I went out today to get the mail and lo and behold I found a blue box in my mailbox with this very tantalizing headline: "Open for an uplifting change"....

So naturally I was excited until I realized it was a sample for an Always Clean feminine hygiene product.
Hold on -- did I open my wife's mail?
Nope. It was addressed to "Eric Frenchman" and right below the address it says, "Have a happy period."
I've been married for over 12 years and one thing I'm pretty sure of is, I've never heard Mary say, "Wow! That was a happy period!" (unless, of course, she was helping my son with writing his first sentence). Thank goodness Wegmans wrote that they were sending me this mail for their sponsor and that they never share personal information with their suppliers.
Too bad none of their suppliers knows anything about direct mail because maybe they could have helped the Wegmans marketing department. I know -- any direct marketer could have made this mistake, but
a) it is funny, and
b) they should have done a better job.
Sure, my wife and I share the same card. But if you have ever shopped at Wegmans, you know you are not going there because of packaged items. You are going their for their unique foods. A simple database analysis of tampon purchases should have filtered out people that very rarely purchase them in Wegmans. Plus, they could have scrubbed for male first names or labeled the address differently.
A significant population knows next to nothing about this product and couldn't recommend this to a female. Imagine this: "Mary -- maybe you should try this Always Clean product because it comes with a $1 coupon only available at Wegmans."
To demonstrate this, Mary once sent me into a five-and-dime store down at the shore while we were on vacation to pick up her product. Of course, I forgot the "specs" and had to ask the hot 18-year-old store clerk for some help. After a few questions (which I got right!), she then said, "Does she use the one with wings?" My only answer was, "Wings... why? Is this going to give her an uplifting experience?"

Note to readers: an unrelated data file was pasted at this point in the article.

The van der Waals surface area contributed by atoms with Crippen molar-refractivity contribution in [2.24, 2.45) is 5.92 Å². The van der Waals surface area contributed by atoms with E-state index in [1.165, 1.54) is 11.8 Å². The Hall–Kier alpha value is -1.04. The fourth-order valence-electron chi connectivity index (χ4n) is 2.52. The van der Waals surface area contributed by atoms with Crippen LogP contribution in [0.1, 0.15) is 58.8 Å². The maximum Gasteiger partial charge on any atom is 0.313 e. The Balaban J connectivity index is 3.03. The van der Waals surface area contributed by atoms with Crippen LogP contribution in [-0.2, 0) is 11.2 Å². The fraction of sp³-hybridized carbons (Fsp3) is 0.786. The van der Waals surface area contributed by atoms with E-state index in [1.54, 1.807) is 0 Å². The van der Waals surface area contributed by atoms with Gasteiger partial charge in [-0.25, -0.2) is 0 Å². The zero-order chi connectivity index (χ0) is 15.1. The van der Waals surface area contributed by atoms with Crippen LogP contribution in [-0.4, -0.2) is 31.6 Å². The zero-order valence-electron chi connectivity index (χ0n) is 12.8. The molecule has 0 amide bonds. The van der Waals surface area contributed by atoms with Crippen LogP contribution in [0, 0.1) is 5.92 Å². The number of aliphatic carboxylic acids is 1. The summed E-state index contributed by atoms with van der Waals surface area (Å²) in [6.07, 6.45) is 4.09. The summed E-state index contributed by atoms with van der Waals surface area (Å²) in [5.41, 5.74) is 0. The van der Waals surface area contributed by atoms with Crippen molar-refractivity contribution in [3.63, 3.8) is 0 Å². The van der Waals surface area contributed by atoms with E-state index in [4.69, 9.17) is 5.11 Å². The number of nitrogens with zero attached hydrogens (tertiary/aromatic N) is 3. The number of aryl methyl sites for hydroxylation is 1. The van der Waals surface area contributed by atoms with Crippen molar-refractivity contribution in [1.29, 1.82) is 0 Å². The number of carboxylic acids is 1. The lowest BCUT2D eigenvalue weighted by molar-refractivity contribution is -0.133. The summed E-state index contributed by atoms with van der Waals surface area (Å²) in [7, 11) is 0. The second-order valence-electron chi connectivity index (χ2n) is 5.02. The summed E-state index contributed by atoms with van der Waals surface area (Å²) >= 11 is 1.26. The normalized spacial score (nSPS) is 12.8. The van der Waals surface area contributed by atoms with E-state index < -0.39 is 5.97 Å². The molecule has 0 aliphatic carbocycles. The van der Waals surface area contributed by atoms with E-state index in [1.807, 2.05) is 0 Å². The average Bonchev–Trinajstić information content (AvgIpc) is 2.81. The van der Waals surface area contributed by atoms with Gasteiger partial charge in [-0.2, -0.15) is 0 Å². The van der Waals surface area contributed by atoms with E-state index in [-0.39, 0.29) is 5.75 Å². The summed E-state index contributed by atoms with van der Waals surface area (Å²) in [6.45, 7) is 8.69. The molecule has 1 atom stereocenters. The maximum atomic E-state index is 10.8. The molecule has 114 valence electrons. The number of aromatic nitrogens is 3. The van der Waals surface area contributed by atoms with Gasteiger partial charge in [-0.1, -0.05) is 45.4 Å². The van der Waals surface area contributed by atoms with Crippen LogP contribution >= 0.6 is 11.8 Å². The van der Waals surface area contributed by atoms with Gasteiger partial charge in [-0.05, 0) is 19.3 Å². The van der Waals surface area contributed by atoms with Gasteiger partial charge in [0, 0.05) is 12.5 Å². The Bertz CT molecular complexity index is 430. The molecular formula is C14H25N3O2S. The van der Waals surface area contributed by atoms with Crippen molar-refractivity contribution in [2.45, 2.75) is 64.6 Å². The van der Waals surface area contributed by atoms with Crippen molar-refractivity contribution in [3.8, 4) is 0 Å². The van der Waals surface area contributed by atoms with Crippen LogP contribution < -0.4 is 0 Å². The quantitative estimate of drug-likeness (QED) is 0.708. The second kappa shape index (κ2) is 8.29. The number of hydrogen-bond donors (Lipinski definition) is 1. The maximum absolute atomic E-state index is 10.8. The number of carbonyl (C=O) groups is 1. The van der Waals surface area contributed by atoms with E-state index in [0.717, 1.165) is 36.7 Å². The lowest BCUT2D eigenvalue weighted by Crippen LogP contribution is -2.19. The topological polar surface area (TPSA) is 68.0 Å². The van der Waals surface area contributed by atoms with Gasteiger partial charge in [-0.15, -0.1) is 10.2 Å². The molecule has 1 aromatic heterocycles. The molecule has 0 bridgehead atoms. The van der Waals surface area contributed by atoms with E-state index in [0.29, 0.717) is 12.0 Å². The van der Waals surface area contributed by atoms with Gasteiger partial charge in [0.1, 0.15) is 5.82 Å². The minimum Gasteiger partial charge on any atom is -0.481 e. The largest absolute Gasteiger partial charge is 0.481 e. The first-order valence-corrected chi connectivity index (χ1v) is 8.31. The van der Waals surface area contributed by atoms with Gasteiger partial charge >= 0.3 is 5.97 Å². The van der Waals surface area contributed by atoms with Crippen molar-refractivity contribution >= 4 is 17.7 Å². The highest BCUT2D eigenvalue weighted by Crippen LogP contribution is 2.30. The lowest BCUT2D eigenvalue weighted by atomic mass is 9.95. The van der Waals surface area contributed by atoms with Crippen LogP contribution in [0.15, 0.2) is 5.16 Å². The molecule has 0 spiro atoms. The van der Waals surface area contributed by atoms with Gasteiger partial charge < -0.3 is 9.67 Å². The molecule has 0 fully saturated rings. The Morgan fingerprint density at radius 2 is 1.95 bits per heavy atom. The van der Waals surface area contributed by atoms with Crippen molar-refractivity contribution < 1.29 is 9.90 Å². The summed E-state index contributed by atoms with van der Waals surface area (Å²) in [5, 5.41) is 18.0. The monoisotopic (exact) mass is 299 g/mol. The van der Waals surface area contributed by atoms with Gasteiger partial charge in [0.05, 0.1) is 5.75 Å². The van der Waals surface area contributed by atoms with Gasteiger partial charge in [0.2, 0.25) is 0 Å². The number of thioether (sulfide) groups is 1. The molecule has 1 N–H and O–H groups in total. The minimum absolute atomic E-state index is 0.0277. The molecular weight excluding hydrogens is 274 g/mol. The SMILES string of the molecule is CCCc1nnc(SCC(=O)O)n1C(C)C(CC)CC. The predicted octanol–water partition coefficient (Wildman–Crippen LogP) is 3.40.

Yes, I'm having fun with this. I'm glad Wegmans is trying to use its database for marketing because they certainly have a lot of data on shopping behaviors. However, they could have done a better job with addressing the box. The only reason this wasn't thrown out right away was because I wanted to write this post....
BTW: What are the wings for, anyway?

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Eric Frenchman is an online marketing and advertising consultant located in the Great State of New Jersey and Chief Internet Strategist for the online political agency Connell Donatelli Inc. Since 1998, Eric has managed multi-million dollar online advertising and CRM campaigns for AT&T, DLJdirect, Harrisdirect, and BMO Investorline and is a recognized expert in online marketing and advertising techniques. In 2005, Harrisdirect was ranked as the 17th largest online advertiser in the US and in 2003 was recognized as Best Financial Advertiser. Eric Frenchman's marketing blog is located here: https://www.ericfrenchman.com